Spatial barriers to employment within metropolitan areas : testing the spatial mismatch hypothesis using evidence from firm relocations in the Glasgow conurbation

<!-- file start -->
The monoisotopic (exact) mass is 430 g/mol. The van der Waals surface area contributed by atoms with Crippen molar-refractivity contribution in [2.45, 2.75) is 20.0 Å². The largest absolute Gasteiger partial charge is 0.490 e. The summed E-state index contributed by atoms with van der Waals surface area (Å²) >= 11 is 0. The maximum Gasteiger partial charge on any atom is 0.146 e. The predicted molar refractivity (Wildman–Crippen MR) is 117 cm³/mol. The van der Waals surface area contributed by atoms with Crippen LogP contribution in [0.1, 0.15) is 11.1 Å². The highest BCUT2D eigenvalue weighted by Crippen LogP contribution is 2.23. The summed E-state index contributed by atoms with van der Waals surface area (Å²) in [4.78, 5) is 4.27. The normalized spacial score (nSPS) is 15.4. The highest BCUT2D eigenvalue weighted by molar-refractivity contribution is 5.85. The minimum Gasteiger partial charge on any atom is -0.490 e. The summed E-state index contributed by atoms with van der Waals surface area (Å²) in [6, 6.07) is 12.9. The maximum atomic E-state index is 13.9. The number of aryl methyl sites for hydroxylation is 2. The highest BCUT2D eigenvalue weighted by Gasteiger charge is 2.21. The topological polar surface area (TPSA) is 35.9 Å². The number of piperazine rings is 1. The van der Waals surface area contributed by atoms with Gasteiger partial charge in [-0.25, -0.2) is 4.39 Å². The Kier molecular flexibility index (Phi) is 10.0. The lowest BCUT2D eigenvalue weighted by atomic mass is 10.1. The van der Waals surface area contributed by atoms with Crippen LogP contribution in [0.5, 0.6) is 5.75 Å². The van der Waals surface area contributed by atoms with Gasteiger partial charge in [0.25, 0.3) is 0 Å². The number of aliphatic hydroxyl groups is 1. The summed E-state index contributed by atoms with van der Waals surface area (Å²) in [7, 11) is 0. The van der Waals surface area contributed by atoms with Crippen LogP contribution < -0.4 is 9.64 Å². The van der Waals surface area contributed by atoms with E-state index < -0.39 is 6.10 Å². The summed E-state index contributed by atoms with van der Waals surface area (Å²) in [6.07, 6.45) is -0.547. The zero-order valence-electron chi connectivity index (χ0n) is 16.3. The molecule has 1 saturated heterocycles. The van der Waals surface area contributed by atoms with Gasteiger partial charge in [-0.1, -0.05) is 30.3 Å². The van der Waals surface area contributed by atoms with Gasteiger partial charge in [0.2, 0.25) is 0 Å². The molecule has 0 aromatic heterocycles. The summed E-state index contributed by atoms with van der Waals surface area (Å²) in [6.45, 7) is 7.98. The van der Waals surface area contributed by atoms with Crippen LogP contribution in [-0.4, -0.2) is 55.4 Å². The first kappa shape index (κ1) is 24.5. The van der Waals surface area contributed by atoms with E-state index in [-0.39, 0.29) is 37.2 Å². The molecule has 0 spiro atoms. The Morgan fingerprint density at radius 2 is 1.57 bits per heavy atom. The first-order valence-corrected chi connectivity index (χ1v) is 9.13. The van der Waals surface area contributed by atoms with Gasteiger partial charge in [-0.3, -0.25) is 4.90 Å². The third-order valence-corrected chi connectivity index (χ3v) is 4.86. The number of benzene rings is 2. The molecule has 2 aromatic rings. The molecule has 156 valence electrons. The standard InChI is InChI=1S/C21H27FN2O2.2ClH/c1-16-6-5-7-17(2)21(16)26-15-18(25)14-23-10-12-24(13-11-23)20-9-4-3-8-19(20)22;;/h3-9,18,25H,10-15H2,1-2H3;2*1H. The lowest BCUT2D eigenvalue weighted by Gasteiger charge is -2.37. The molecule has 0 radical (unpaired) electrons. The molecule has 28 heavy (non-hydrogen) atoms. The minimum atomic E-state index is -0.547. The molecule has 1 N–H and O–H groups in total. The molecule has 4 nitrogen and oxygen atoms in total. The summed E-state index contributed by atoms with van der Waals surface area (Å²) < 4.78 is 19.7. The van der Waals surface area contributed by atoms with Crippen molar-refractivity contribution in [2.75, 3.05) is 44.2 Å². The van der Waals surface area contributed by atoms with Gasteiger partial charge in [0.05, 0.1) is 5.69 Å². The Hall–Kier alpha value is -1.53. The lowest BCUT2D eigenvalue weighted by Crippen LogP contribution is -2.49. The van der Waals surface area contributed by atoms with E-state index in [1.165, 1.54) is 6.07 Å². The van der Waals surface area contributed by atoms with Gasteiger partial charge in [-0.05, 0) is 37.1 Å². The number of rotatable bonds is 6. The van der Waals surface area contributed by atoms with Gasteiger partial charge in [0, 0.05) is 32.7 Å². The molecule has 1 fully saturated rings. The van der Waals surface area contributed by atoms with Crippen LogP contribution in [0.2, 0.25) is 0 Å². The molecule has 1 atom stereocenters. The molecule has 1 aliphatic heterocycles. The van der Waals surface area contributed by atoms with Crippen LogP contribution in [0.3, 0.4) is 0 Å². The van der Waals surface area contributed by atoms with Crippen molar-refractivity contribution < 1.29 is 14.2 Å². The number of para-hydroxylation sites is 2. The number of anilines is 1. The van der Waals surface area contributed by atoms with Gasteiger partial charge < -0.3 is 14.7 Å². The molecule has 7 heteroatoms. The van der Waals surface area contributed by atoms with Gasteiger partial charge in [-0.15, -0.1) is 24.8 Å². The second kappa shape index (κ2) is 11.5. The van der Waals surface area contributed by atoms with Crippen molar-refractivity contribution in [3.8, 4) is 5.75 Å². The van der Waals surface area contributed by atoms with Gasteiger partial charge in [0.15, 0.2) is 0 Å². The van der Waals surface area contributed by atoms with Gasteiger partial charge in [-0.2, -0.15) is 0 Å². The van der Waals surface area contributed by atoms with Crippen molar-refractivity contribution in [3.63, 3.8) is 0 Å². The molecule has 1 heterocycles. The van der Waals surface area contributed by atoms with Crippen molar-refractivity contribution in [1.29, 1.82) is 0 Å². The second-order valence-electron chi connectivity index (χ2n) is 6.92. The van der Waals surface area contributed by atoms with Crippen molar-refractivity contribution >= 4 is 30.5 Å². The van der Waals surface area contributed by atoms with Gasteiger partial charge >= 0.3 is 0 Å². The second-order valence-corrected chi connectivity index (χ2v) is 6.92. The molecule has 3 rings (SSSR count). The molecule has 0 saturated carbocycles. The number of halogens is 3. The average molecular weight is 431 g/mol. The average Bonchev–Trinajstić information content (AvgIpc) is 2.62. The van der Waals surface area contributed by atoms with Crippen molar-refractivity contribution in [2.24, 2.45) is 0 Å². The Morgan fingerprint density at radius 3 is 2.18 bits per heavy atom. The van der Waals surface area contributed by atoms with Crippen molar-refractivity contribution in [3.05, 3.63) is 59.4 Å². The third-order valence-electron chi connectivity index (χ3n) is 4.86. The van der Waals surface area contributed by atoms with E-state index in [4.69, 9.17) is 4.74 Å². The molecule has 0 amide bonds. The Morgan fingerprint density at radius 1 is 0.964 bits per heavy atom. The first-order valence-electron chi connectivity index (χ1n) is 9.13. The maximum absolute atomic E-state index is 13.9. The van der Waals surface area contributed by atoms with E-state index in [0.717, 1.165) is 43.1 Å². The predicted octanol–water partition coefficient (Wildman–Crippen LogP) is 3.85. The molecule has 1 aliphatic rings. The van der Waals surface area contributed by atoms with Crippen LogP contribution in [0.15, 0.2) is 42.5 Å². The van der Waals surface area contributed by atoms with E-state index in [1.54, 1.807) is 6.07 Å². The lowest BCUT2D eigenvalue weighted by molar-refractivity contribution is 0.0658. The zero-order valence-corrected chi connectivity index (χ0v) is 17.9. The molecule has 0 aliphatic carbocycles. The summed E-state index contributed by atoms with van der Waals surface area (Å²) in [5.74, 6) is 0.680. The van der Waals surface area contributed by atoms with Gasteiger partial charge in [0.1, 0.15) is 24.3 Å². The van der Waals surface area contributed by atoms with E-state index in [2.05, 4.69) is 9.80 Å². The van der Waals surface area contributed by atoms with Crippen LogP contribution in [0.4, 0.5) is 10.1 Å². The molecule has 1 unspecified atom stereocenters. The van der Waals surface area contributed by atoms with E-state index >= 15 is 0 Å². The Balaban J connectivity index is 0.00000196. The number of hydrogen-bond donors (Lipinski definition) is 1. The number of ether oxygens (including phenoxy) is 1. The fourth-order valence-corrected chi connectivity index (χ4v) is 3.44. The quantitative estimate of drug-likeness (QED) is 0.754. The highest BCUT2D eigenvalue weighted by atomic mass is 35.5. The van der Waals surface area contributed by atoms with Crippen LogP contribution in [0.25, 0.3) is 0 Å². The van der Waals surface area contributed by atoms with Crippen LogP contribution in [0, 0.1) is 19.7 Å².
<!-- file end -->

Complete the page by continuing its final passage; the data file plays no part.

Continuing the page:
This thesis applies the spatial mismatch hypothesis to the Glasgow conurbation in Britain. It also develops an innovative methodology which addresses some of the methodological concerns associated with much previous work and allows three different types of spatial barrier to employment to be examined - commuting, residential mobility and job search / recruitment. Specifically, this thesis looks at firms which have relocated within the Glasgow conurbation. The number of employees who leave their job or move house because their employer relocates is examined in order to assess to what extent commuting and residential mobility are barriers to employment within metropolitan areas. Recruitment patterns to the firm's new sites are analysed in order to assess the extent of job search and recruitment as spatial barriers to employment. The results show that those without access to a car and those in lower-paid and lower-skilled jobs are least able to commute to the new sites, and are the least able to move house closer to work, and so consequently are more likely to leave their job. Those in higher paid and more secure jobs are more likely to move house closer to work. People recruited at the new sites tend to live much closer to the firms than the remaining original workforce, which suggests that across space, job search and recruitment processes, as well as social networks and other neighbourhood effects, may be greater barriers to employment than commuting. The theoretical and policy implications of these findings are discussed. It is argued that skills and spatial mismatches reinforce each other, and that this interaction needs to be incorporated into explanations of the relative importance of each. The proximity of jobs to neighbourhoods within metropolitan areas needs to be considered in understanding the level of unemployment in small areas.